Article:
October was designated as Women’s History Month by the Government of Canada in 1992. This month is an annual celebration of the achievements and contributions of women throughout Canada’s history. Women’s History Month includes International Day of the Girl on October 11 and Persons Day on October 18.

As we have been digging through the history of UCTE, we learn more about those that built the union. Did you know that the first woman to sit on the national executive did so in 1971, just 5 years after our founding convention? Glenda Cushing was an Air Traffic Control Assistant at the Edmonton Airport when she stepped in as the Western Regional Vice-President to fill the seat of the departing occupant. While she only held that office for 2 years, she is credited with organizing 3 new locals in her region: Fort St John, Fort Nelson, and Yellowknife, bringing the total number of locals to 10. Since the RVPs were not full-time and the communications were by mail or telephone, she did a great job in such a vast region. It was said that she had a 70% success rate in winning grievances for the members she represented.

Glenda first became active in the Canadian Air Services Association in 1964.  She was Secretary of the UCTE Edmonton local for two years before becoming President in 1972, a position she held for most of the next decade. She served as a member of the National Committee of Air Traffic Control assistants. And was the founding editor of the local’s newsletter, “COMSAC.”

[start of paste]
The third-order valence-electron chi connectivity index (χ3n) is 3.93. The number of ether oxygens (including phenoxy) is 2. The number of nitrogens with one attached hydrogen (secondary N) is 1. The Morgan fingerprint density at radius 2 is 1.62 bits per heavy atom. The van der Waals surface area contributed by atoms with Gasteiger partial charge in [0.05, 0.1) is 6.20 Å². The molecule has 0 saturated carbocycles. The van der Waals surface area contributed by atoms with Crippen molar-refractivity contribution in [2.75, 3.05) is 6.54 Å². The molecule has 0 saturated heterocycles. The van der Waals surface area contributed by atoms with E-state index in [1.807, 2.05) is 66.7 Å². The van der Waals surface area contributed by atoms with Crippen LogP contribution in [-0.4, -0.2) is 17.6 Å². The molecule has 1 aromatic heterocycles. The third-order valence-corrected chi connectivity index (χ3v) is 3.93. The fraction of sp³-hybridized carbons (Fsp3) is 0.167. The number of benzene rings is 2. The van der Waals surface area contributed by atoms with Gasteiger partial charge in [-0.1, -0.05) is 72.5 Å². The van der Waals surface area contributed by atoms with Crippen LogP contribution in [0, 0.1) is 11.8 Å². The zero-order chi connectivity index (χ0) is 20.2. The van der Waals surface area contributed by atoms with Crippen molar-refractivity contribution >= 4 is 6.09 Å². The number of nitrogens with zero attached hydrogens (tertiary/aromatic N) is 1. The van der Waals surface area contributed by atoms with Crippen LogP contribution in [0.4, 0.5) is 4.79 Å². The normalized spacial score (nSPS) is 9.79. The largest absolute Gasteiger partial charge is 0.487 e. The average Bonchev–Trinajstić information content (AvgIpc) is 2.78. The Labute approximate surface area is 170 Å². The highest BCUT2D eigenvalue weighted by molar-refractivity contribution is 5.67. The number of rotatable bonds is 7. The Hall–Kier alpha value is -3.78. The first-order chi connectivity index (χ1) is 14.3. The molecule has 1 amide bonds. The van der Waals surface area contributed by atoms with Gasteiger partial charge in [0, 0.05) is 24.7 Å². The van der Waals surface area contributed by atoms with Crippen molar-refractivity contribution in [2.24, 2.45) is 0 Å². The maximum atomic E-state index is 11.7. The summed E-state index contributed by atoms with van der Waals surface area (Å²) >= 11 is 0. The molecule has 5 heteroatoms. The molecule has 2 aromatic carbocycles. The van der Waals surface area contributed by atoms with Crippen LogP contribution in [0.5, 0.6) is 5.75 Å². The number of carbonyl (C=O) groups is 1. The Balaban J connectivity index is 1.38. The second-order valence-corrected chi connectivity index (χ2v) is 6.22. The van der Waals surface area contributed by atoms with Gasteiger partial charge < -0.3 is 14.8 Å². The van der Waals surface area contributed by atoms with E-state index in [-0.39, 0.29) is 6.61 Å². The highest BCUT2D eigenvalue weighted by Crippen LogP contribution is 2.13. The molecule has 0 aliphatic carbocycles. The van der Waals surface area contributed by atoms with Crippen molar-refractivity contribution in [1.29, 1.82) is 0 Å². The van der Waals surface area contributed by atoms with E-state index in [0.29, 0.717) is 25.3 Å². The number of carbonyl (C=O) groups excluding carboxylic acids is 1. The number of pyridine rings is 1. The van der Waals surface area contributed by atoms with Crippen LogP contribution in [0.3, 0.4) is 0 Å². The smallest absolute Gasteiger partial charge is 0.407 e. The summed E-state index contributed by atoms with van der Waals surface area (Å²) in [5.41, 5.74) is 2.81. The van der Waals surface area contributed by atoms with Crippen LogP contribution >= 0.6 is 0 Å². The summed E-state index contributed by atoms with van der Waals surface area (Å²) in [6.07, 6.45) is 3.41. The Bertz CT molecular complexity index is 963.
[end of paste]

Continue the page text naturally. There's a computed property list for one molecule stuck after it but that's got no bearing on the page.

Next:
In October 1980 the PSAC CR strike began. Over 40,000 federal low paid employees, mostly women, took part in a national walk out. At that time Glenda found that her position was designated as essential and she not able to take part. She fought that and had the decision overturned allowing her to join her sisters on the picket-line. That strike 41 years ago is seen as a turning point in the union’s history, one lead by women.

Glenda twice ran for higher office in the union. In 1975 at the 3rd Triennial, she ran unsuccessfully for 2nd Vice President. In 1981 when she challenged for 1st VP Don Bennett, her nominator, said this of her:

“Sister Cushing would not want you to vote for her as a woman but as an accomplished and dedicated unionist with your interest foremost in mind and to act according to that.”

At the 1978 Triennial convention, 3 women followed in Glenda’s footsteps when Christine Holiday (RVP ON), Lavern Randell (RVP North) and Tamara Brooks (RVP Pacific) were all elected to the UCTE National Executive. Our first female National President was Christine Collins elected at the UCTE 14th Triannual Convention. She had been the first woman National Vice-president before becoming President.

The labour movement is made up of thousands of Glenda’s.  Women who take on challenges, who fight for others, and for what is just.  Their names are all too often lost in the dusty pages of history.  It is only right that we blow some of that dust off our pages and let a little light shine in.  This October we remember all the Glenda’s that built the UCTE.